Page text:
New Heathens

‘This Reporter’ Spent a Lot of Great Nights at the Lakeside Lounge

As seen in the New York Times.

For 16 years, the Lakeside Lounge employed a formula that never changed: a handpicked band every night, a jukebox loaded with classic songs, a cadre of quick-witted bartenders working under strings of colored lights, and an old-time photo booth that spat out strips of pictures shot using real film.

While the bar, on Avenue B in the East Village, held true to the rock ’n’ roll vision of its co-founders, Eric Ambel, a guitarist and record producer, and James Marshall, a disc jockey, the neighborhood gradually acquired a new personality. Upscale restaurants replaced drug dens, seedy gave way to hip, and hangouts for musicians and artists vanished. With rent and expenses rising relentlessly, the party at the Lakeside Lounge will end on April 30.

“The economics of the new East Village caught up with us,” said Mr. Ambel, 54.

Many music fans are mourning the passing not just of a nightspot, but of an era. “We learned how to be a band here, and so many others did, too; where are we all going to go now?” Mo Goldner, 43, asked as he leaned against the bar for a farewell toast. Mr. Goldner’s band, Spanking Charlene, has for years played a monthly gig on Lakeside’s small side-room stage.

The Lakeside Lounge opened in April 1996, taking the space previously occupied by a rehearsal studio and a Jamaican restaurant. The bar’s name was an allusion to the summer trips to Wisconsin that Mr. Ambel made with his family while growing up.

Mr. Marshall, 52, who had worked for WFMU-FM in Jersey City, helped fashion the ambience by installing the photo booth. He filled the jukebox with a collection of music far enough from the mainstream to function as what he called “a self-cleaning oven.”

“If someone wasn’t cool enough to spend a quarter hearing Howlin’ Wolf, we didn’t want them in there anyway,” he said.

In 2009, Van Morrison was interviewed by The New Yorker at the Lakeside Lounge because, he said, of the jukebox. This month, Elvis Costello dropped by for a listen. In December, the Alabama Shakes, an up-and-coming band, played a secret gig between sold-out New York shows.

“This is the machine I heard stories about,” said the band’s singer, Brittany Howard, as she flipped reverently through each selection on the jukebox, which glowed like a beacon in the dark space.

Mr. Ambel, who had toured with Joan Jett and Steve Earle, strove to make Lakeside a pleasure for its performers. Unlike New York rock clubs that cram in several acts a night, Lakeside made its one nightly band the star attraction. Musicians played on quality house gear, including warm-sounding tube amps and solid drums. Mr. Ambel personally booked each act and fostered a scrappy community of garage rockers, soul belters, country weepers and urban bluesmen. (This reporter played there with various bands over the years.)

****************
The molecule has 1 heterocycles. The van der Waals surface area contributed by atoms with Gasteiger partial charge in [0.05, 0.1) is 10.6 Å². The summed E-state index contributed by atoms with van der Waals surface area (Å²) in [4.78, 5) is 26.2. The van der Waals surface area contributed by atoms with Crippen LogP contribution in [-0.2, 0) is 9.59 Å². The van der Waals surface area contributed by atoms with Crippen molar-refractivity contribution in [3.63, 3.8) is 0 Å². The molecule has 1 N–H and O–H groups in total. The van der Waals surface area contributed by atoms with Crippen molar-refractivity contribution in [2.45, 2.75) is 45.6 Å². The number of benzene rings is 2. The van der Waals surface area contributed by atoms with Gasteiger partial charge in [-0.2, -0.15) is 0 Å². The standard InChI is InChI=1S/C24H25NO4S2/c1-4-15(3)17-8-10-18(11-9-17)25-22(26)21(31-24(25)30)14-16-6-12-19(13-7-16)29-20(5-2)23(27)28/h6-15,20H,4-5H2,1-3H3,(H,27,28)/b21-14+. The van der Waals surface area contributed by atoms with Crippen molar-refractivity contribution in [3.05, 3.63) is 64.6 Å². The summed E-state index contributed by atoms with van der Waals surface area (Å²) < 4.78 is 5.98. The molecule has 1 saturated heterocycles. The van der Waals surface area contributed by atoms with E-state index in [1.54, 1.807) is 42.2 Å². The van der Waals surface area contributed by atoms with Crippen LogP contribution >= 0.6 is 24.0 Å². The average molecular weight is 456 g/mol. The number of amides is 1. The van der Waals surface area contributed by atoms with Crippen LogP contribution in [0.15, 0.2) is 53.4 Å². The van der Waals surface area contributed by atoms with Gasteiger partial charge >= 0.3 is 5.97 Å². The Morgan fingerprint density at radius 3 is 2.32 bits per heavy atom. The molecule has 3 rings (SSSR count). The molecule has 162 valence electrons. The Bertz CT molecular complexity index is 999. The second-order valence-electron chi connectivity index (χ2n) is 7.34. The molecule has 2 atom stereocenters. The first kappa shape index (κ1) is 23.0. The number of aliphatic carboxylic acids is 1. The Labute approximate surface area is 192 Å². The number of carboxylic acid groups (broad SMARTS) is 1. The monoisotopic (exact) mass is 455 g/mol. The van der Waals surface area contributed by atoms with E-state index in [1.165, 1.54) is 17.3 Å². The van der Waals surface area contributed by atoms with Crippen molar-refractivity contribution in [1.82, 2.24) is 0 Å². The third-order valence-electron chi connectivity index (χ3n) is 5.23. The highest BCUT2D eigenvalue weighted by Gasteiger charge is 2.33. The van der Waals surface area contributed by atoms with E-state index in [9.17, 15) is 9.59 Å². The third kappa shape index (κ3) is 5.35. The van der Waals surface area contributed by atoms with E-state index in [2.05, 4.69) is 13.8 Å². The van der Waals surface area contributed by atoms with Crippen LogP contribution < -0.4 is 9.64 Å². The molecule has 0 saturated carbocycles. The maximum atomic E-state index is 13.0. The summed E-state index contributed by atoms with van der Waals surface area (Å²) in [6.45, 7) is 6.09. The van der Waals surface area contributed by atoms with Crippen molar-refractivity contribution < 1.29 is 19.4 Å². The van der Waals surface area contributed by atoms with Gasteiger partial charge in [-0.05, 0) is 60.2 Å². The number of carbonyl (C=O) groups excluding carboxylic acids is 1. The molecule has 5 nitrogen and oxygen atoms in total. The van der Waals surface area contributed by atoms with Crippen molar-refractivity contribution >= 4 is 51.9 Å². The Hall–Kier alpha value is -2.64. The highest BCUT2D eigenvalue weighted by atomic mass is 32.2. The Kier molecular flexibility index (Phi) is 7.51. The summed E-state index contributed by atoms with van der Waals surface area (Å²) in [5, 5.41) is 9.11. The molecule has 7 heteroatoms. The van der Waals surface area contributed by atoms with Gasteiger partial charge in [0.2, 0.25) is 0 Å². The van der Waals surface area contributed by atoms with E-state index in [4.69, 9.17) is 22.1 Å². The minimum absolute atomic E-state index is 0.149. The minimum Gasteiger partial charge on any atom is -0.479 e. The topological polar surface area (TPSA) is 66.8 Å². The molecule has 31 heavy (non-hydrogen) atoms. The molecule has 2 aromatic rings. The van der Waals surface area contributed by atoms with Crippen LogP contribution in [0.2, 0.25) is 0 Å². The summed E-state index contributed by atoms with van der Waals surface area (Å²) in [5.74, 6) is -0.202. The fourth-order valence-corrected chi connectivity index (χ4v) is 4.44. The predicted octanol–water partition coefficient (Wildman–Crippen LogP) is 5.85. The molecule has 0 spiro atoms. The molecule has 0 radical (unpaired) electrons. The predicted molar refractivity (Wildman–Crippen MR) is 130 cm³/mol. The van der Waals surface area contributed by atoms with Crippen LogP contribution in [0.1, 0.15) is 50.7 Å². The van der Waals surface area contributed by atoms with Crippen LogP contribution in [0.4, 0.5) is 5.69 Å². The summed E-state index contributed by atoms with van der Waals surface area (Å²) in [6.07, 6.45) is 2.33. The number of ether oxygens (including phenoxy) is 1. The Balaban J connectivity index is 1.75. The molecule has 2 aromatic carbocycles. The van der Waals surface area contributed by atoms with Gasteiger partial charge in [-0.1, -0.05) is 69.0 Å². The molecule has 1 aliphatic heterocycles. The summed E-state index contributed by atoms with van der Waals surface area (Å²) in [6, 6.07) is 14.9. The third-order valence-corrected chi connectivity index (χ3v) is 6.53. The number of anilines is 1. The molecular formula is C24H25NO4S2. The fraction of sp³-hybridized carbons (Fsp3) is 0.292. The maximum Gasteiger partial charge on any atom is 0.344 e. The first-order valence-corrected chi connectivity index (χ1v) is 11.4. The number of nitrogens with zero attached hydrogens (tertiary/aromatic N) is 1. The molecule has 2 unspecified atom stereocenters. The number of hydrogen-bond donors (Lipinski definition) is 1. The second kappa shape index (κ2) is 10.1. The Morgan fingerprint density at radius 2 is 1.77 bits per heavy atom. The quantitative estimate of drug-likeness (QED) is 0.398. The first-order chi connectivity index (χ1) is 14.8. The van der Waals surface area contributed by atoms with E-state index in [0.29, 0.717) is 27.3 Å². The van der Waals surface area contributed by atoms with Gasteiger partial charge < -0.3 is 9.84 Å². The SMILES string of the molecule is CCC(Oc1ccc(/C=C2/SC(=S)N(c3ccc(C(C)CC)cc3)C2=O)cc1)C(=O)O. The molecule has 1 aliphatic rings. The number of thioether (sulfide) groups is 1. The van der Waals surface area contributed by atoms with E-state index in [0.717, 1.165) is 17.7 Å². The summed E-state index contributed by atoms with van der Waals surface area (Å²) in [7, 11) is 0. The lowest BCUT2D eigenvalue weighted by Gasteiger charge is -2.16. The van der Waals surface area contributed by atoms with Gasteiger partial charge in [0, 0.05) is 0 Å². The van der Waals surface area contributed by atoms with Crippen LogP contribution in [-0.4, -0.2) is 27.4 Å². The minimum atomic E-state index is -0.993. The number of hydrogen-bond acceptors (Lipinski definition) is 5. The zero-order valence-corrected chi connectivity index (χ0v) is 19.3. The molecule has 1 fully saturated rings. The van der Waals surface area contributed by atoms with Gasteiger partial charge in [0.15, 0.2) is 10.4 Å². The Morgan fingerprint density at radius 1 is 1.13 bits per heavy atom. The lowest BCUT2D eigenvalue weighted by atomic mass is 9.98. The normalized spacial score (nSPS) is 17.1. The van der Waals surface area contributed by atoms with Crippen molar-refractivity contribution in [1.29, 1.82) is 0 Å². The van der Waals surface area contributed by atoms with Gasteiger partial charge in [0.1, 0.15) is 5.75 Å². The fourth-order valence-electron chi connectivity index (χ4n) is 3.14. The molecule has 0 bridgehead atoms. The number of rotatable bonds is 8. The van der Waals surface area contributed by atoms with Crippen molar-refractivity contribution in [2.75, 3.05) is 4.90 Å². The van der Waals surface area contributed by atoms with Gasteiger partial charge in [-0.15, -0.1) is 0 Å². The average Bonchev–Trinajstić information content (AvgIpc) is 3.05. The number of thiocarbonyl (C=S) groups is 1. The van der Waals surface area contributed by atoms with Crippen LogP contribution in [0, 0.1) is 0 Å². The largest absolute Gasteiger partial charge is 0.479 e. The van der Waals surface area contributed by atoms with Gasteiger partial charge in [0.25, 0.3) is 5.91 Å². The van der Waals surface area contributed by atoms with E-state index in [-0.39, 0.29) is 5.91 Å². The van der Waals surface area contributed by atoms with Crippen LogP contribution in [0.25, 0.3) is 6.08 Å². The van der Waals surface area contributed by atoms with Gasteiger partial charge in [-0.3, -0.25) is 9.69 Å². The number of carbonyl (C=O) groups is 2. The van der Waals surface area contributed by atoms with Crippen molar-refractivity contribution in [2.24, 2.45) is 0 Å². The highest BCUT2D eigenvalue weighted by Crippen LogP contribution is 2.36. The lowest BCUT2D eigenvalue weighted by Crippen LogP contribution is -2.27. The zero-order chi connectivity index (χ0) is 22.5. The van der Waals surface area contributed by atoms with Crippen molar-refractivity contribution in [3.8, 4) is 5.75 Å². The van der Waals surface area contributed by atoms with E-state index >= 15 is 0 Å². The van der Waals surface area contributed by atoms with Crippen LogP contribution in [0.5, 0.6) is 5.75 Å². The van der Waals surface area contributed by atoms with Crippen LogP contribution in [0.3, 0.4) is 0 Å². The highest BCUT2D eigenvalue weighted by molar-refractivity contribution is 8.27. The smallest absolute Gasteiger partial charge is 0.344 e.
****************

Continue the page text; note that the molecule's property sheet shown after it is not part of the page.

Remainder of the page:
“Making sure the bands had a good experience and were treated really well has always been real important to me, because I’m a musician,” Mr. Ambel said.

In its earliest days, the Lakeside was a musical beachhead at a time when Avenue B still bristled with danger. Once, as Joey and Dee Dee Ramone played, audience members watched the police raid a nearby crack house and line suspects up against a picture window beside the stage. Iggy Pop was a neighbor for a time and also an occasional patron. The owners recruited a roster of bartenders from their circle of friends who were savvy enough to handle Lakeside’s dynamics.

“There are certain things you don’t want to have to tell a bartender,” Mr. Marshall said. “Like, ‘Don’t charge Iggy for a drink.’”

Alex Feldesman, 39, a bartender at Lakeside for 13 years, said, “if you like the bar, the bar likes you.” Another bartender, J..D. Hughes, 47, described working there as, “like bartending in your dad’s basement.” Erick Hartz, 50, likened it to a “clubhouse.”

Some of the place’s color came from the regulars as much as the bartenders and musicians. Danny Ly, 50, enjoyed a pint of beer and a shot of whiskey at Lakeside almost every night since 1996.

“When I’m in Lakeside it’s like I’m Frasier Crane from ‘Cheers,’” he said, enjoying a couple of his last.

Leslie Day, who worked at Lakeside since it opened, said she loved its characters, but noted, “there aren’t as many as there used to be.”

And there are fewer places for the characters to go. The Life Café, which was next door, closed last year, as did the nearby music nook Banjo Jim’s. So, too, did the Mars Bar, an artists’ hangout on Second Avenue. Mr. Ambel said rent and expenses had more than quadrupled since the mid-1990s, forcing him and Mr. Marshall to face the prospect of deviating from the formula that had served Lakeside, its musicians and its patrons so well.

“I can’t raise drink prices too much, I don’t care to have a D.J. in there, I don’t want to have five bands a night — that’s not what we’re about,” said Mr. Ambel, who will play with his own band at the closing party.

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